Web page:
Matching Items (6)

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State Estimation for Enhanced Monitoring, Reliability, Restoration and Control of Smart Distribution Systems

Description

The Smart Grid initiative describes the collaborative effort to modernize the U.S. electric power infrastructure. Modernization efforts incorporate digital data and information technology to effectuate control, enhance reliability, encourage small

The Smart Grid initiative describes the collaborative effort to modernize the U.S. electric power infrastructure. Modernization efforts incorporate digital data and information technology to effectuate control, enhance reliability, encourage small customer sited distributed generation (DG), and better utilize assets. The Smart Grid environment is envisioned to include distributed generation, flexible and controllable loads, bidirectional communications using smart meters and other technologies. Sensory technology may be utilized as a tool that enhances operation including operation of the distribution system. Addressing this point, a distribution system state estimation algorithm is developed in this thesis. The state estimation algorithm developed here utilizes distribution system modeling techniques to calculate a vector of state variables for a given set of measurements. Measurements include active and reactive power flows, voltage and current magnitudes, phasor voltages with magnitude and angle information. The state estimator is envisioned as a tool embedded in distribution substation computers as part of distribution management systems (DMS); the estimator acts as a supervisory layer for a number of applications including automation (DA), energy management, control and switching. The distribution system state estimator is developed in full three-phase detail, and the effect of mutual coupling and single-phase laterals and loads on the solution is calculated. The network model comprises a full three-phase admittance matrix and a subset of equations that relates measurements to system states. Network equations and variables are represented in rectangular form. Thus a linear calculation procedure may be employed. When initialized to the vector of measured quantities and approximated non-metered load values, the calculation procedure is non-iterative. This dissertation presents background information used to develop the state estimation algorithm, considerations for distribution system modeling, and the formulation of the state estimator. Estimator performance for various power system test beds is investigated. Sample applications of the estimator to Smart Grid systems are presented. Applications include monitoring, enabling demand response (DR), voltage unbalance mitigation, and enhancing voltage control. Illustrations of these applications are shown. Also, examples of enhanced reliability and restoration using a sensory based automation infrastructure are shown.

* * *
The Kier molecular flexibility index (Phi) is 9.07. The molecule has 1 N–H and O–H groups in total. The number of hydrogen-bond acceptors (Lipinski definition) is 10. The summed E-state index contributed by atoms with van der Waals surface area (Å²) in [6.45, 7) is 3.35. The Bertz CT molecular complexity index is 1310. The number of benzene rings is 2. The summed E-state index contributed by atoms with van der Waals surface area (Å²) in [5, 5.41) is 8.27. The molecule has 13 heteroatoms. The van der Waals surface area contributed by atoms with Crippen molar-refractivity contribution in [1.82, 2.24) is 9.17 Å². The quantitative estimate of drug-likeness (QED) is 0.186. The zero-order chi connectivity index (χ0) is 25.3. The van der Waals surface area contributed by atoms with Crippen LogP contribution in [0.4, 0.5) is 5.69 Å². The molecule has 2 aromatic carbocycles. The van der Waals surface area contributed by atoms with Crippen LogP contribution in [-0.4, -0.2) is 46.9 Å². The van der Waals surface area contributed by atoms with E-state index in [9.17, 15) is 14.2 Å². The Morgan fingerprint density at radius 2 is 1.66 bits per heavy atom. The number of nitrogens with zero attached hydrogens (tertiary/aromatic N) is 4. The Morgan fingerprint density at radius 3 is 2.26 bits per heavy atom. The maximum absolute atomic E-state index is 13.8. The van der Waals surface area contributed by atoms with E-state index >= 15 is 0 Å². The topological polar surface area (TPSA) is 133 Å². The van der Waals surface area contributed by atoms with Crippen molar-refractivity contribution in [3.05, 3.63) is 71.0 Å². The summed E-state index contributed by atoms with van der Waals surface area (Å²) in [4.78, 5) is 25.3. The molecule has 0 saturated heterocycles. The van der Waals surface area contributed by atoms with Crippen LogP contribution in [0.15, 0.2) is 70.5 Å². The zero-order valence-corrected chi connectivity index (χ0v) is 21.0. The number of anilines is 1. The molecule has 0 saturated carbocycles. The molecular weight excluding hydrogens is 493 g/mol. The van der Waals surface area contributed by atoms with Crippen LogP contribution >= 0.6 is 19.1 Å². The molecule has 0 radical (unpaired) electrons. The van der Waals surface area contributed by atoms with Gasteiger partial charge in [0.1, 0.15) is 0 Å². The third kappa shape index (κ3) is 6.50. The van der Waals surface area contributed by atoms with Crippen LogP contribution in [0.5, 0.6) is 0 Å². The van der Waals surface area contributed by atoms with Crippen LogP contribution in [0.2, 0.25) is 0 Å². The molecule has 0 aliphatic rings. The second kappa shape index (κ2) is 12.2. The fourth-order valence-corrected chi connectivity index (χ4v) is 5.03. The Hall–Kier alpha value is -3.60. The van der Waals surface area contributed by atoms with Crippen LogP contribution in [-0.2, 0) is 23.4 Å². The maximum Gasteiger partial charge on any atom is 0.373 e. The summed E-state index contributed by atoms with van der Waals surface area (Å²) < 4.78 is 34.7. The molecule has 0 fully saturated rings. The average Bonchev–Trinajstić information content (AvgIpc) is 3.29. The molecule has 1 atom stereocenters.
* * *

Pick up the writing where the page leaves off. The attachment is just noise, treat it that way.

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Created

Date Created
  • 2012

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A Machine Learning based High-Speed State Estimator for Partially Observed Electric Transmission Systems

Description

The accurate monitoring of the bulk transmission system of the electric power grid by sensors, such as Remote Terminal Units (RTUs) and Phasor Measurement Units (PMUs), is essential for maintaining

The accurate monitoring of the bulk transmission system of the electric power grid by sensors, such as Remote Terminal Units (RTUs) and Phasor Measurement Units (PMUs), is essential for maintaining the reliability of the modern power system. One of the primary objectives of power system monitoring is the identification of the snapshots of the system at regular intervals by performing state estimation using the available measurements from the sensors. The process of state estimation corresponds to the estimation of the complex voltages at all buses of the system. PMU measurements play an important role in this regard, because of the time-synchronized nature of these measurements as well as the faster rates at which they are produced. However, a model-based linear state estimator created using PMU-only data requires complete observability of the system by PMUs for its continuous functioning. The conventional model-based techniques also make certain assumptions in the modeling of the physical system, such as the constant values of the line parameters. The measurement error models in the conventional state estimators are also assumed to follow a Gaussian distribution. In this research, a data mining technique using Deep Neural Networks (DNNs) is proposed for performing a high-speed, time-synchronized state estimation of the transmission system of the power system. The proposed technique uses historical data to identify the correlation between the measurements and the system states as opposed to directly using the physical model of the system. Therefore, the highlight of the proposed technique is its ability to provide an accurate, fast, time-synchronized estimate of the system states even in the absence of complete system observability by PMUs.